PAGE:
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Startseite > Forschung > Arbeitsgruppen > Arbeitsgruppe Prof. Dr. rer. nat. Dieter Adam > english version Adam

Research Group Prof. Dr. rer. nat. Dieter Adamagadam 12_2018

 

1. Name of group

 Regulated Cell Death

 

2. Key sentence

Cell death is essential for the survival and health of multicellular organisms. We investigate the underlying molecular mechanisms to contribute to an improved treatment of diseases with too much (degenerative diseases) or insufficient cell death (cancer, autoimmunity).

 

3. Keywords

Regulated Cell Death, Apoptosis, Necroptosis, Parthanatos, Proteolysis, Cancer, TNF, TRAIL.

 

4. Group members

  • Group Leader: Prof. Dr. rer. nat. Dieter Adam
  • Scientists: Michelle Heib
  • MD students: Rieke Winkelmann, Friederike Dierks, Jonas Weiß, Alena Müller-Kaiser
  • B.Sc. students: Sunita Gill

 

5. Scientific Profile

In multicellular Organisms, the strict regulation of cell division, cell differentiation, and cell death is essential for their survival and homeostatic well-being. A disturbed balance between cellular proliferation and death my cause cancer (excessive proliferation or impaired death of cells), degenerative diseases (enhanced cell death, e.g., in neurodegenerative processes), deregulated immune responses (e.g., autoimmunity caused by insufficient elimination of autoreactive cells) or severe developmental defects.


Therefore, all cells have developed mechanisms to commit suicide when they might become dangerous for the whole organism, e.g. after virus infection or after having suffered enough damage to cause transformation into a cancer cell. It has become clear in the last years that cells can kill themselves via multiple distinct programs which are summarized under the term “regulated cell death.” A precise understanding of the different forms of regulated cell death is the prerequisite for future therapeutic interventions, e.g., to prevent excessive cell death in degenerative diseases, or to permit a more efficient elimination of tumor cells in cancer patients. Therefore, the elucidation of the molecular mechanisms and signaling pathways of regulated cell death is the main goal of our research.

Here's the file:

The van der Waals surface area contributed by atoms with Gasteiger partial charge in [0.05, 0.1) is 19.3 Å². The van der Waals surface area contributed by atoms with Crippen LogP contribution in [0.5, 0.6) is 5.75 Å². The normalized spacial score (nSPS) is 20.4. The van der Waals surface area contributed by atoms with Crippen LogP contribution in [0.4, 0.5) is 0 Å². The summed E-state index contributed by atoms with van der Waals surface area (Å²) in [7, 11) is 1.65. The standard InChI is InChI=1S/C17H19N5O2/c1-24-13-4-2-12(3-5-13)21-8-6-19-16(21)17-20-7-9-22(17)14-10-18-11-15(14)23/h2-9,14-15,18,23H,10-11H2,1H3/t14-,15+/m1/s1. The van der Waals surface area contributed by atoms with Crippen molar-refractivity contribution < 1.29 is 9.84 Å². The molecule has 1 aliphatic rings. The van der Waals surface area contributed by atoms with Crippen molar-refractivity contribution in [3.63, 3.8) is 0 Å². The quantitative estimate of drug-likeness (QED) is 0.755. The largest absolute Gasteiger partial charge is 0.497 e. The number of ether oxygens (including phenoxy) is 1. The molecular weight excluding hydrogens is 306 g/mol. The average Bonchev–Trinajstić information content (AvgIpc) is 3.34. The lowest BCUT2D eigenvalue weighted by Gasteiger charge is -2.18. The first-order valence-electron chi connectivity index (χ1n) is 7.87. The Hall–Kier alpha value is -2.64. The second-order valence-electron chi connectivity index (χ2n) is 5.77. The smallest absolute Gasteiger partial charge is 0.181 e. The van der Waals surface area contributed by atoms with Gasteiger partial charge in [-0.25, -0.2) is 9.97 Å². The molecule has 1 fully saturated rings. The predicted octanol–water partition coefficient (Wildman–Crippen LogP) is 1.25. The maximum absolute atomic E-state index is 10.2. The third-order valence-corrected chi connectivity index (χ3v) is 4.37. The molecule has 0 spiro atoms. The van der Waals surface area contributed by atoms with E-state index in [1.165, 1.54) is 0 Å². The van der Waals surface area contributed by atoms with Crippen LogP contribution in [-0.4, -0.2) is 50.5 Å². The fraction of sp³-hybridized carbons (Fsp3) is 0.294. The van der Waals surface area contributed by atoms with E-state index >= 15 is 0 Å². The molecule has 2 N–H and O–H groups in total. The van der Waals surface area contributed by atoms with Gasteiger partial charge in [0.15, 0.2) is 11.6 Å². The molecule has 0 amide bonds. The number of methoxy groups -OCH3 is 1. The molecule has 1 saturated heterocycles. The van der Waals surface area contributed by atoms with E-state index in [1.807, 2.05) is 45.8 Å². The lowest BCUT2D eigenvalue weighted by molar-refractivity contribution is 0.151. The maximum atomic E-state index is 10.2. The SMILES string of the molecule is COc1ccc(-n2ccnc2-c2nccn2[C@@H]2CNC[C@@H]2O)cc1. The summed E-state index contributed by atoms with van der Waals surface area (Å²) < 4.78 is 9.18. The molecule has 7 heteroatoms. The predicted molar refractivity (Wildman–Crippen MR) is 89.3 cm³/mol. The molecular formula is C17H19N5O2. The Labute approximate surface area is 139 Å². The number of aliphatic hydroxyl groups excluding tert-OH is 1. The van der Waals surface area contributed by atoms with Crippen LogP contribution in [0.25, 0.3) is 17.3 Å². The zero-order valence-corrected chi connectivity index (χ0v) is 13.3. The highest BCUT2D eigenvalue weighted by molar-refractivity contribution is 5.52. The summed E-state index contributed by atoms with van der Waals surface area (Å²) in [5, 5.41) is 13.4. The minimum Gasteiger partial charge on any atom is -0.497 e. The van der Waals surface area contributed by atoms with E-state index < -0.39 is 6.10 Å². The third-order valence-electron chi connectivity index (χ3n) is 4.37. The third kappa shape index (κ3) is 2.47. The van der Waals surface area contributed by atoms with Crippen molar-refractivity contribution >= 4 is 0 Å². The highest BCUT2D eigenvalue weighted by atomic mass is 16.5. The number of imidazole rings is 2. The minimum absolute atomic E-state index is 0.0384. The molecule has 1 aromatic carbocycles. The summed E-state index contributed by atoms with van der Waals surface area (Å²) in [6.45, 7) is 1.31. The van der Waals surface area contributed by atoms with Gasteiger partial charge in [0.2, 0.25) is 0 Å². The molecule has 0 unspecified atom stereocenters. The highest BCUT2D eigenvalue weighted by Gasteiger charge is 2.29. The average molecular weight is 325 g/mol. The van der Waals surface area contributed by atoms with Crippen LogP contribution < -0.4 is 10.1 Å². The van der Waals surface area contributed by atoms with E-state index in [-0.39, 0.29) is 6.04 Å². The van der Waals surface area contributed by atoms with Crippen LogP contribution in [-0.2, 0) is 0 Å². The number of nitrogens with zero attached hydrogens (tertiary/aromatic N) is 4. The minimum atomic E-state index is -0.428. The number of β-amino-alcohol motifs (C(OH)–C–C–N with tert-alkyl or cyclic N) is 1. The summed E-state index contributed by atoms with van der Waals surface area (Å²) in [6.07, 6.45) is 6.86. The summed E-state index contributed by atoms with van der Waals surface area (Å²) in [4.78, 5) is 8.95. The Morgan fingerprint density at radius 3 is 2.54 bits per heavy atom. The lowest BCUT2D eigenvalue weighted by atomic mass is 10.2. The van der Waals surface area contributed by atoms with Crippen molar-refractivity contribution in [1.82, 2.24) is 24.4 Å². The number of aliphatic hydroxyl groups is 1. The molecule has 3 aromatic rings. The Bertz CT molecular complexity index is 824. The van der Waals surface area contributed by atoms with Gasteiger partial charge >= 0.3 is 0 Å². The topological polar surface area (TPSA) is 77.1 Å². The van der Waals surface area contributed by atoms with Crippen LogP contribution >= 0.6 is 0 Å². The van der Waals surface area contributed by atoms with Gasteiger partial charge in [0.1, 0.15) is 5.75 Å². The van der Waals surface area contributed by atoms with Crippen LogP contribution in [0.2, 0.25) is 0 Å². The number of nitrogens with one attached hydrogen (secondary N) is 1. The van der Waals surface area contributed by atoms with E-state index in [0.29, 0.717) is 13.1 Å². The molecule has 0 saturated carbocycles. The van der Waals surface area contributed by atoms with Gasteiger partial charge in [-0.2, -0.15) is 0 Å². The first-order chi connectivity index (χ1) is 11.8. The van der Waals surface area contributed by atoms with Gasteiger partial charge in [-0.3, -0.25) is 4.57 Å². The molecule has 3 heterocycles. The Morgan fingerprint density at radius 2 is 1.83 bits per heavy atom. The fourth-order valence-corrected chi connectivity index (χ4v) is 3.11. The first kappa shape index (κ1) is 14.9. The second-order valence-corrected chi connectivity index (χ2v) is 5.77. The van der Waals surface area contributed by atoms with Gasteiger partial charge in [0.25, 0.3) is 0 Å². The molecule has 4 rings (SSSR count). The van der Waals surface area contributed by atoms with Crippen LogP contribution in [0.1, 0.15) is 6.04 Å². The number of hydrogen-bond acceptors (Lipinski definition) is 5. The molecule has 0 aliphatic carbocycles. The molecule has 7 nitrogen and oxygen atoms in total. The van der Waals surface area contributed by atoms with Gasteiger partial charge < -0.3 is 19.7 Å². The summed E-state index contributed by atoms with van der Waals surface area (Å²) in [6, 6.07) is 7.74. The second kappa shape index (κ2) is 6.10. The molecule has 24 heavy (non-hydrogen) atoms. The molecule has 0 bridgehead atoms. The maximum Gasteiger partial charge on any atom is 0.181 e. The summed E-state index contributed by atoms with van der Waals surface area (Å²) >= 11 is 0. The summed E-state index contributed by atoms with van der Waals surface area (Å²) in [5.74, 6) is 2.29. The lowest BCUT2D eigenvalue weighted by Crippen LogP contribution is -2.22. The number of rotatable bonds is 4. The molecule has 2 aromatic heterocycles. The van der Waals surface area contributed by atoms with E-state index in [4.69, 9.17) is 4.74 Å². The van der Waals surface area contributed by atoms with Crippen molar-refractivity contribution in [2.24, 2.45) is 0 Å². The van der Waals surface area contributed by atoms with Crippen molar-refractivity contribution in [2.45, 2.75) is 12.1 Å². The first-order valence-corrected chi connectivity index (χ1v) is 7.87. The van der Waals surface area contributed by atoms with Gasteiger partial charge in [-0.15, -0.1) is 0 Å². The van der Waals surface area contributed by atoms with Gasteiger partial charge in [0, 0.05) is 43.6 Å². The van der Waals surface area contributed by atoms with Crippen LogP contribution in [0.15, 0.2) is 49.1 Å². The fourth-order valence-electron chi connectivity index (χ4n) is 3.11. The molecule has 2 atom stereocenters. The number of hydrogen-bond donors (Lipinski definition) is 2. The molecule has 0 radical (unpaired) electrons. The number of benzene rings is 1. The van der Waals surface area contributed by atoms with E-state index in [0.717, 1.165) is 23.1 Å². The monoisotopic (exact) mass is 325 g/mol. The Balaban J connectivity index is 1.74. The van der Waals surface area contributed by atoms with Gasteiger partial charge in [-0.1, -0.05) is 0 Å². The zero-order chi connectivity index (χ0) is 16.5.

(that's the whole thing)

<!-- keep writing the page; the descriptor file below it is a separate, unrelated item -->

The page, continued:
List of scientific projects

  • Proteolysis in the regulation of non-apoptotic cell death (link)
  • Caspase-independent non-apoptotic programmed cell death for the elimination of apoptosis-resistant tumor cells via combination therapies with TRAIL (link)

 

6. Selected publications

  1. Fuchslocher Chico J, Falk-Paulsen M, Luzius A, Ruder B, Bolik J, Schmidt-Arras D, Linkermann A, Becker C, Rosenstiel P, Rose-John S, Adam D. The enhanced susceptibility of ADAM-17 hypomorphic mice to DSS-induced colitis is not ameliorated by loss of RIPK3, revealing an unexpected function of ADAM-17 in necroptosis. Oncotarget (2018) 9:12941-12958
  2. Sosna J, Voigt S, Mathieu S, Lange A, Thon L, Davarnia P, Herdegen T, Linkermann A, Rittger A, Chan FK, Kabelitz D, Schütze S, Adam D. TNF-induced necroptosis and PARP-1-mediated necrosis represent distinct routes to programmed necrotic cell death. Cell Mol Life Sci. (2014) 71:331-348
  3. Thon L, Möhlig H, Mathieu S, Lange A, Bulanova E, Winoto-Morbach S, Schütze S, Bulfone-Paus S, Adam D. Ceramide mediates caspase-independent programmed cell death. FASEB J. (2005) 19:1945-1956
  4. Strelow A, Bernardo K, Adam-Klages S, Linke T, Sandhoff K, Krönke M, Adam D. Overexpression of acid ceramidase protects from tumor necrosis factor-induced cell death. J Exp Med. (2000) 192:601-611
  5. Adam D, Dimitrijevic N, Schartl M. Tumor suppression in Xiphophorus by an accidentally acquired promoter. Science. (1993) 259:816-819

 

Complete Publication list

http://www.researcherid.com/rid/E-9763-2010

 

7. Third party funding

  • DFG
  • SFB877: Proteolysis as a Regulatory Event in Pathophysiology, Teilprojekt B2: Proteolysis in the regulation of non-apoptotic cell death.

 

8. List of cooperation partners in alphabetical order

  • Prof. Thomas Bosch, Zoologisches Institut, Christian-Albrechts-Universität, Kiel, Deutschland
  • Prof. Dieter Kabelitz, Institut für Experimentelle Tumorforschung, Christian-Albrechts-Universität, Kiel, Deutschland
  • Prof. Ottmar Janßen, Institut für Immunologie, Christian-Albrechts-Universität, Kiel, Deutschland
  • Prof. Thomas Renné, Institut für Klinische Chemie und Laboratoriumsmedizin, Universitätsklinikum Eppendorf, Hamburg, Deutschland
  • PD Dr. Norbert Reiling, Forschungszentrum Borstel, Borstel, Deutschland
  • Prof. Karina Reiss, Klinik für Dermatologie, Venerologie und Allergologie, Christian-Albrechts-Prof. Stefan Rose-John, Biochemisches Institut, Christian-Albrechts-Universität, Kiel, Deutschland
  • Universität, Kiel, Deutschland
  • Prof. Ulrich Schaible, Forschungszentrum Borstel, Borstel, Deutschland
  • Prof. Susanne Sebens, Institut für Experimentelle Tumorforschung, Christian-Albrechts-Universität, Kiel, Deutschland
  • Prof. Anja Trauzold, Institut für Immunologie, Christian-Albrechts-Universität, Kiel, Deutschland
  • Prof. Daniela Wesch, Institut für Immunologie, Christian-Albrechts-Universität, Kiel, Deutschland Christian-Albrechts-Universität, Kiel, Deutschland